Women’s Music for the Screen: Diverse Narratives in Sound shines a long-overdue light on the works and lives of female-identifying screen composers. Bringing together composer profiles, exclusive interview excerpts, and industry case studies, this volume showcases their achievements and reflects on the systemic gender biases women have faced in an industry that has long excluded them. Across 16 essays, an international array of contributors present a wealth of research data, biographical content, and musical analysis of film, television, and video game scores to understand how the industry excludes women, the consequences of these deficits, and why such inequities persist – and to document women’s rich contributions to screen music in diverse styles and genres.
The chapters amplify the voices of women composers including Bebe Barron, Delia Derbyshire, Wendy Carlos, Anne Dudley, Rachel Portman, Hildur Guðnadóttir, Mica Levi, Winifred Phillips, and more. From the mid-twentieth century to the present, and from classic Hollywood scores to pioneering electronic music, these are the stories and achievements of the women who have managed to forge successful careers in a male-dominated arena. Suitable for researchers, educators, and students alike, Women’s Music for the Screen urges the screen music industry to consider these sounds and stories in a way it hasn’t before: as voices that more accurately reflect the world we all share.
Table of Contents
Introduction: ‘We need to hear your voices’ (Felicity Wilcox) / Chapter 1: Waiting for a break: Barriers to career progression in a man’s industry (Catherine Strong and Fabian Cannizzo) / Chapter 2: A universal mind: The film music of Bebe Barron (Reba A. Wissner) / Chapter 3: Delia Derbyshire: An examination of selected film and television scores (Louis Niebur) / Chapter 4: Wendy Carlos: Switched-on film scoring (James Deaville) / Chapter 5: Hidden in the mainstream: Shirley Walker’s musical contributions to feature films and animated television series (Philip Hayward and Matt Hill) / Chapter 6: Lolita Ritmanis: Heritage and Hollywood (Jessica Getman) / Chapter 7: Laura Karpman: Compositional direction and purpose (Charles MacInnes) / Chapter 8: Anne Dudley: The art of music and diegesis (Paul Hegarty) / Chapter 9: Rachel Portman: Midscale magic and Hollywood storytelling (Lindsay Coleman) / Chapter 10: Lisa Gerrard: Songs from the heart (Felicity Wilcox) / Chapter 11: The film scores of Mica Levi: Femininity in flux (Caitríona Walsh) / Chapter 12: Ascendancy: The rise and recognition of Hildur Guðnadóttir as a screen composer (Philip Hayward and Matt Hill) / Chapter 13: Winifred Phillips: Emotional resonance and social eloquence (Iain Hart) / Chapter 14: Heroines unsung: The (mostly) untold story of female Japanese game music composers (Melanie Fritsch) / Chapter 15: Composing women of Australian television (Felicity Wilcox)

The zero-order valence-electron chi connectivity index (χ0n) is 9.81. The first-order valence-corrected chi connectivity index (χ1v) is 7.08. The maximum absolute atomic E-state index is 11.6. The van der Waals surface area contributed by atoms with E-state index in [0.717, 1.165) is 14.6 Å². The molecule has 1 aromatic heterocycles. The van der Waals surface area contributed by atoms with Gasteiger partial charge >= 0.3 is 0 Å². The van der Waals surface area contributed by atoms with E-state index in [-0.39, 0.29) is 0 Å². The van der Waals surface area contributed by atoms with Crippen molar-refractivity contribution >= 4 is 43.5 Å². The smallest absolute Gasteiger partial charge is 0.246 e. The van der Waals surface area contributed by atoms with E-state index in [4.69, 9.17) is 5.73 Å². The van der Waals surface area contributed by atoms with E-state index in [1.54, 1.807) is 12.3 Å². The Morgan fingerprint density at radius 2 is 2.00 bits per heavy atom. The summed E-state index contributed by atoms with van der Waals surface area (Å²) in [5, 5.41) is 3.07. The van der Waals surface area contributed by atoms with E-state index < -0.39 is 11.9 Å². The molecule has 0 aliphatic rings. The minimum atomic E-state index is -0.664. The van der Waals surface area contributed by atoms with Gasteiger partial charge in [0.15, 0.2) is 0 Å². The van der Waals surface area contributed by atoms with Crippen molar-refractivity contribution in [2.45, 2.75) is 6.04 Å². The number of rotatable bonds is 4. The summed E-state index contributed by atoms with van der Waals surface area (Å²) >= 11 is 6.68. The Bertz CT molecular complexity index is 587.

Felicity Wilcox is a Senior Lecturer in Music and Sound Design at the University of Technology Sydney.